• a liquid feed chamber, suitable for communicating with the gas supply means in order to pressurise the liquid in the chamber and to distribute a quantity of liquid under pressure through the module. The chamber is bounded by at least one elastic wall, separating the gas from the liquid in a sealed manner and, the said wall being configured to deform elastically and thereby reduce the volume of liquid in the chamber under the effect of the gas thrust against this wall; the reduction in volume of liquid in the chamber driving liquid outside the chamber and towards the beverage distribution module.

According to one aspect of the invention, the device comprises a feed tank for filling the chamber with liquid; the said chamber having a smaller capacity than the tank; and being arranged, in a filling configuration, to communicate with the said tank in order to be filled with liquid by the suction effect created when the gas stops compressing the wall and when the wall returns to the initial position under its own elasticity.

The gas supply means are preferably self-contained gas supply means. These means may be moveable with the apparatus. However, the gas supply means may also be means for supplying a gas from an immobile source such as a home or industrial source. The gas may be any gas. Preferably, the gas is compressed air, CO2, N2, N2O or argon or a mixture thereof. The gas reserve is preferably a cylinder or a reinforced tank with a capacity of between 0.1 and 20 liters, preferably between 0.5 and 5 liters. The capacity is obviously selected according to the usage needs of the apparatus; if, for example, the apparatus is intended to be carried or rolled, or infrequently moved.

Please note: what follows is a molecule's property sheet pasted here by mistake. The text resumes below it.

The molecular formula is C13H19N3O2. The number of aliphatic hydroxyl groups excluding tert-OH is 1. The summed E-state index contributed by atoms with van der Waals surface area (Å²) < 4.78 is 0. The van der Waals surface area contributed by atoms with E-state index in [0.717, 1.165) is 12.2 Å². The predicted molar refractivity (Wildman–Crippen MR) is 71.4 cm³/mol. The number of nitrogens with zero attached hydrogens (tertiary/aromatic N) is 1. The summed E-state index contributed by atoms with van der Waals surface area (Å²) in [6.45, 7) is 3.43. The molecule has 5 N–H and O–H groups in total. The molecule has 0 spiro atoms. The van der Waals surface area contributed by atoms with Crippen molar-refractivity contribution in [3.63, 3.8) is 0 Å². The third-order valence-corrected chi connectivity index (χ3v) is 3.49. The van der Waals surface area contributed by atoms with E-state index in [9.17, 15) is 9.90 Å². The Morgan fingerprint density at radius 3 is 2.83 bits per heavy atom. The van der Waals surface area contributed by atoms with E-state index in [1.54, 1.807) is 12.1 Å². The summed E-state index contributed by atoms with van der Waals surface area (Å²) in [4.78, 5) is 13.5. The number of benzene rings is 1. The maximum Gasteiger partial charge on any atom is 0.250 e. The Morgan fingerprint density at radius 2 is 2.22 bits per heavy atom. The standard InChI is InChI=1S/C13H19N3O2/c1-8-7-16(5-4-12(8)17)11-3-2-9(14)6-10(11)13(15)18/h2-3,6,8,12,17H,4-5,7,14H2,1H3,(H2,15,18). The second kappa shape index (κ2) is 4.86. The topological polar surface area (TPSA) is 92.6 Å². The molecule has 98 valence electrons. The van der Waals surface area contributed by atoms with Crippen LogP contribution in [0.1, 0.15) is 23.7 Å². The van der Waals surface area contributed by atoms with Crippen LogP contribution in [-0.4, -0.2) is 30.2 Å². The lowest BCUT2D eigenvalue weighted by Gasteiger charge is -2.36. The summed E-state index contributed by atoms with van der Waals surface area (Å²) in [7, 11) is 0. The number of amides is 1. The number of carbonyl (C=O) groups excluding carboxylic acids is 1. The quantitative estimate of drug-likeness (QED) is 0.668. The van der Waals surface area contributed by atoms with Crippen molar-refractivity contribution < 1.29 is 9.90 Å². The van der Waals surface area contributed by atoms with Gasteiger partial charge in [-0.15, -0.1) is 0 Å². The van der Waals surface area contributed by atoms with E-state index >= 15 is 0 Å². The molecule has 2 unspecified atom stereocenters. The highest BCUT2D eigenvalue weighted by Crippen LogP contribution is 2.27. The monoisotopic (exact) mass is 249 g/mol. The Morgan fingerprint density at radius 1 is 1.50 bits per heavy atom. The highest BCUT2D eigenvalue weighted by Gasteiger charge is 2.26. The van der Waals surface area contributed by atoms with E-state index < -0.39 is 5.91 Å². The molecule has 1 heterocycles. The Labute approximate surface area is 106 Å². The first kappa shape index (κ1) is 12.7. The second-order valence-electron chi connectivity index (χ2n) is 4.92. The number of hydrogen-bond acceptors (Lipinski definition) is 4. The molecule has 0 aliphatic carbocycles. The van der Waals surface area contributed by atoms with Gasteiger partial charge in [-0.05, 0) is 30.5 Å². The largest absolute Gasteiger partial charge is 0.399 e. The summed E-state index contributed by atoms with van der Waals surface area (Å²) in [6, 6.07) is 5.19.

The liquid used to supply the module is generally hot or cold water. However, it may be another type of diluent such as milk or another food diluent.

The beverage distribution module according to the invention may be a device placed under liquid pressure for extracting or dissolving a food substance. It may involve a device for receiving a portioned package containing a food substance such as ground or soluble coffee, tea, cocoa, herbal tea, powered milk, soluble culinary products or a combination of these ingredients.